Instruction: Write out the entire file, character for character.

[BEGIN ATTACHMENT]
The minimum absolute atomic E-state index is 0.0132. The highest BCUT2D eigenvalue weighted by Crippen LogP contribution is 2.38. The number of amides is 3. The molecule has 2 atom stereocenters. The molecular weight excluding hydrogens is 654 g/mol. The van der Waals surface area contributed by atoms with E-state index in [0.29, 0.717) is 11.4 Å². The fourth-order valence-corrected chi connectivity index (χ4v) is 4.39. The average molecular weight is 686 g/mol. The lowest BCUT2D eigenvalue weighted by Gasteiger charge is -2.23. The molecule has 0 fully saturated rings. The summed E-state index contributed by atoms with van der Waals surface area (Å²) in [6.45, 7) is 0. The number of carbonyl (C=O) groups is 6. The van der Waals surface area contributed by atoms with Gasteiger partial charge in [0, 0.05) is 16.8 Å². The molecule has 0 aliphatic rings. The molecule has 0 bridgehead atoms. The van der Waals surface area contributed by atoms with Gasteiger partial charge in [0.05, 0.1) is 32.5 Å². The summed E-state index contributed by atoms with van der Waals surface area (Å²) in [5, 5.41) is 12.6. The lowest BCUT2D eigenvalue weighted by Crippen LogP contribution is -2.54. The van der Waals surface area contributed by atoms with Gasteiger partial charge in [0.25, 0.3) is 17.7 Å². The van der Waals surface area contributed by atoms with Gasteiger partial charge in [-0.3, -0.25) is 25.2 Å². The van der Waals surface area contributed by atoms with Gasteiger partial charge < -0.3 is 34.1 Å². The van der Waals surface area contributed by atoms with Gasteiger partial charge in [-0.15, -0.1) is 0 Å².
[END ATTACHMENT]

The minimum absolute atomic E-state index is 0.0132. The highest BCUT2D eigenvalue weighted by Crippen LogP contribution is 2.38. The number of amides is 3. The molecule has 2 atom stereocenters. The molecular weight excluding hydrogens is 654 g/mol. The van der Waals surface area contributed by atoms with E-state index in [0.29, 0.717) is 11.4 Å². The fourth-order valence-corrected chi connectivity index (χ4v) is 4.39. The average molecular weight is 686 g/mol. The lowest BCUT2D eigenvalue weighted by Gasteiger charge is -2.23. The molecule has 0 fully saturated rings. The summed E-state index contributed by atoms with van der Waals surface area (Å²) in [6.45, 7) is 0. The number of carbonyl (C=O) groups is 6. The van der Waals surface area contributed by atoms with Gasteiger partial charge in [0, 0.05) is 16.8 Å². The molecule has 0 aliphatic rings. The molecule has 0 bridgehead atoms. The van der Waals surface area contributed by atoms with Gasteiger partial charge in [0.05, 0.1) is 32.5 Å². The summed E-state index contributed by atoms with van der Waals surface area (Å²) in [5, 5.41) is 12.6. The lowest BCUT2D eigenvalue weighted by Crippen LogP contribution is -2.54. The van der Waals surface area contributed by atoms with Gasteiger partial charge in [0.25, 0.3) is 17.7 Å². The van der Waals surface area contributed by atoms with Gasteiger partial charge in [-0.3, -0.25) is 25.2 Å². The van der Waals surface area contributed by atoms with Gasteiger partial charge < -0.3 is 34.1 Å². The van der Waals surface area contributed by atoms with Gasteiger partial charge in [-0.15, -0.1) is 0 Å².